5. Be patient. If you’re the type of person who likes to hit the ground running (hi, hello, that’d be me), it can feel like you’re moving through molasses at the beginning. But take this time to pay attention, listen, and learn from your team, your colleagues, and the company. Maybe this new role included a change in your commute and/or your schedule—give yourself time to adjust to that. Personally, since I know I struggle with big changes, I tried to eliminate anything I didn’t have to do during my first month so that I could focus on putting as much energy into those first few weeks as I could.

Remember, it takes time to become an expert in your specific role at your specific company. I went from a role where I built the brand from the ground up to becoming the steward of a young but established brand in an entirely different industry. That doesn’t mean I’m not an expert on branding or design, but it does mean that I’m certainly not (yet) an expert on what those mean at this company, in this role.

What things do you to set yourself up for success in a new role?

Featured image from You X Ventures on Unsplash

Career | Making a Change, Part 1

Well hello, my long-neglected blog! Not long after my last post, I embarked on the journey that is changing jobs, and now that I’m 30+ days into my new role, I thought now would be a good time to reflect on everything that went into that change.


Back in October, I was invited to speak on a panel discussion at my alma mater, Marymount University, about how to transition from student designer to professional designer. I had a surprising amount of things I wanted to (and did) talk about, but thought I’d highlight a few of my more job search-centric items here.


I’ve been on both sides of the interview table within the past year, and have been taking mental notes about what appeals to me as an interviewer, and what to incorporate as an interviewee. A lot of these will probably seem obvious to seasoned professionals, but might be useful to those of you who are rusty at interviewing or are just going into the job market.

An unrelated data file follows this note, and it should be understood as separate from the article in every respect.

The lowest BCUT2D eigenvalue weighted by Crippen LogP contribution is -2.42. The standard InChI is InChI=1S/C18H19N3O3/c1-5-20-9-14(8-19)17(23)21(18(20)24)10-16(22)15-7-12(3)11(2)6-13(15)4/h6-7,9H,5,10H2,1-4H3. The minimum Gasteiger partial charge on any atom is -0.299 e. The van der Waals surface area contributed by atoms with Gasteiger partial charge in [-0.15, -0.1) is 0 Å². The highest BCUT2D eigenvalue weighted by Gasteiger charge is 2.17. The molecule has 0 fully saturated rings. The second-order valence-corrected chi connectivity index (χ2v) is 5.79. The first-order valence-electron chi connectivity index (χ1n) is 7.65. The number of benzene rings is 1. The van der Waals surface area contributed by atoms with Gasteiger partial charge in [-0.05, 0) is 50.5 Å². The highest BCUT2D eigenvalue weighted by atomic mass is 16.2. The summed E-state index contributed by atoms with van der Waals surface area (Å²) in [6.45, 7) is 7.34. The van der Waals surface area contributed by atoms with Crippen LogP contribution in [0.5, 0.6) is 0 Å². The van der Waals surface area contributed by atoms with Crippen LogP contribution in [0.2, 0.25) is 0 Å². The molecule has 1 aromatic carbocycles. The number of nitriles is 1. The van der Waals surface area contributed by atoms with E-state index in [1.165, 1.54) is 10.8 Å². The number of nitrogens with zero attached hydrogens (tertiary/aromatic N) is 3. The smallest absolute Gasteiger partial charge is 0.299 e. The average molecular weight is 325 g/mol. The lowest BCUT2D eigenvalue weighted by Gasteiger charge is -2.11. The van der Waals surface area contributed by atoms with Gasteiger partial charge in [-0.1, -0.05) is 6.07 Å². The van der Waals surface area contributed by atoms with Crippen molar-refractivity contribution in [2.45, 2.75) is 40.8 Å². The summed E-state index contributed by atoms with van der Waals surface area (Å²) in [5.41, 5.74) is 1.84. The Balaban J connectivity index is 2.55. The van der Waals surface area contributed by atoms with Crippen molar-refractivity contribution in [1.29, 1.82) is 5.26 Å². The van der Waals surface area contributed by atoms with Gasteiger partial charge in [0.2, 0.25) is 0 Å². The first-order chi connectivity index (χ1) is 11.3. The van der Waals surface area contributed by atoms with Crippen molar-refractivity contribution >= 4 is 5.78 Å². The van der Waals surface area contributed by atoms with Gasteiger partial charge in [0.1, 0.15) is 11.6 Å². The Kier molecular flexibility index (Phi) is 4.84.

1. Have your portfolio and resume in front of you during phone interviews. Even if this means keeping a print copy with you and having a PDF of your portfolio on your phone that you can reference, you need to be prepared to know exactly what your interviewer is referring to without relying on your memory.
  2. Always be at least 10 minutes early for an on-site interview. Don’t expect to start the interview early, but it’s a good idea to give yourself time to get to the right place, get your bearings, and breathe.
  3. Ask for their business cards. Always get your interviewer’s business card(s) so you can send a follow up thank you email!
  4. Make yourself memorable. Before the interview ends, make sure you’ve left something memorable behind—your business card, your resume, or maybe a unique print piece. Send a thank you email to your interviewers—same day is best.
  5. Don’t be afraid to follow up. If it’s been 1-2 weeks since your in person interview and you haven’t heard a peep, it’s okay to follow up with your main point of contact. Keep it polite, use proper email etiquette, remind them who you are and what position you’re interested in, and spell check before you send.

For those of you job searching, if you’re a fan of spreadsheets like me and looking for a way to track your applications, feel free to make a copy of my Job Application Tracker.

Any other tips you’d include for job searching and interviewing?